Kretz’s bill would make the pilot program permanent. It would also allow any other county to ask the state to let it join the program.

“Legislators have dressed H.B. 2438 up to make it look like the proposal is about ‘managing’ problem cougars,” Brian Vincent, a spokesman for the British Columbia-based group Big Wildlife, said in a statement. “But no matter how much lipstick lawmakers put on this bill, it will be the kiss of death for cougars in the state.”

He called the proposal “a gift to trophy hunters who are still whining about Initiative 655.”

In their report to lawmakers, state officials said “the use of dogs is a valuable and needed component of an effective cougar management program.”

It’s impractical to try to fence in the cougars or relocate them. It’s difficult to reduce prey – like deer or elk – enough to get cougars to leave.

The only non-lethal thing that seems to work to date, they say, is public education: bumper stickers, refrigerator magnets and school classes. Wildlife managers try to convince people to change their habits so cougars aren’t drawn into residential areas.

Even hunting with dogs may be impractical in many parts of Washington. Dry areas lack the snowfall that shows cougar tracks, for example. And hound hunting “is probably not socially acceptable in the Puget Sound lowland areas.”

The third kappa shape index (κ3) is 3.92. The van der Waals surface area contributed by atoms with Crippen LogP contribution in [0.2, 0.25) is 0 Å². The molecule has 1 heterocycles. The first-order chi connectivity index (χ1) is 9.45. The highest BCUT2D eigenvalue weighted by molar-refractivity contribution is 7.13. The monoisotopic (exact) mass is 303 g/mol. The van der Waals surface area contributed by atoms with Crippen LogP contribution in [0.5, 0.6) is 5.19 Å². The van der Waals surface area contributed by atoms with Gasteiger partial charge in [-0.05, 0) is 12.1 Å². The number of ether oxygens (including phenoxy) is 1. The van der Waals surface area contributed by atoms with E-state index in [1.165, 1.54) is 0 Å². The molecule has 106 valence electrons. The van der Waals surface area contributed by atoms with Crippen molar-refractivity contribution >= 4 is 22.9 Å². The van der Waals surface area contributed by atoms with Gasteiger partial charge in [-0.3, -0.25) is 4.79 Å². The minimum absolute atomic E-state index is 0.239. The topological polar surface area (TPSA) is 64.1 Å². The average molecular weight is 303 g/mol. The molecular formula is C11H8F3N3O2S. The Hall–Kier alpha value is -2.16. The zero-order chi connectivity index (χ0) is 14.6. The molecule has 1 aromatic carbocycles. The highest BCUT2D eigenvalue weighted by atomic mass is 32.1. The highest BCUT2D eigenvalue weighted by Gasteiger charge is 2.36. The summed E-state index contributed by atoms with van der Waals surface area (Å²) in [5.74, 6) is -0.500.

Even in the test counties, it’s unclear how well the pilot project is working. A 2006 Washington State University study said “Contrary to accepted belief, our findings suggest that cougars in the Pacific Northwest are currently declining.” It recommended less hunting, particularly for adult female cats.

A second WSU study theorized that hunting in the five-county region may create “an attractive sink” drawing in neighboring young cougars in search of food-rich habitat.

It’s also unclear, the state Fish and Wildlife Department says, whether chasing cougars with dogs scares them into staying away. Harassing black bears has been shown to work when they’re scavenging for human food and there’s a clear link between the behavior and electric shock, non-lethal projectiles or dogs.

But “randomly” harassing cougars with dogs may not work, the department says. In a small test on cougars with radio collars, it said, the cougars didn’t move even after pursued by dogs.

At the hearing in Olympia, proponents’ Exhibit A was a 7-year-old Jack Russell terrier named Tray. Owner Lee Barker, a disabled Omak trucker, believes that four neatly-spaced puncture wounds on the dog’s back came from the swipe of a cougar’s paw.

Madonna Luers, a spokeswoman for Fish and Wildlife, declined to speculate on the likelihood of a tiny dog in a pasture escaping a cougar, saying, “Frankly, we never say never about anything with wildlife.”

“We need this,” Barker told lawmakers as Tray perched beside him in a chair. “This is rural America, supposedly, but it’s pretty dadgum urban for the cats to be getting in there.”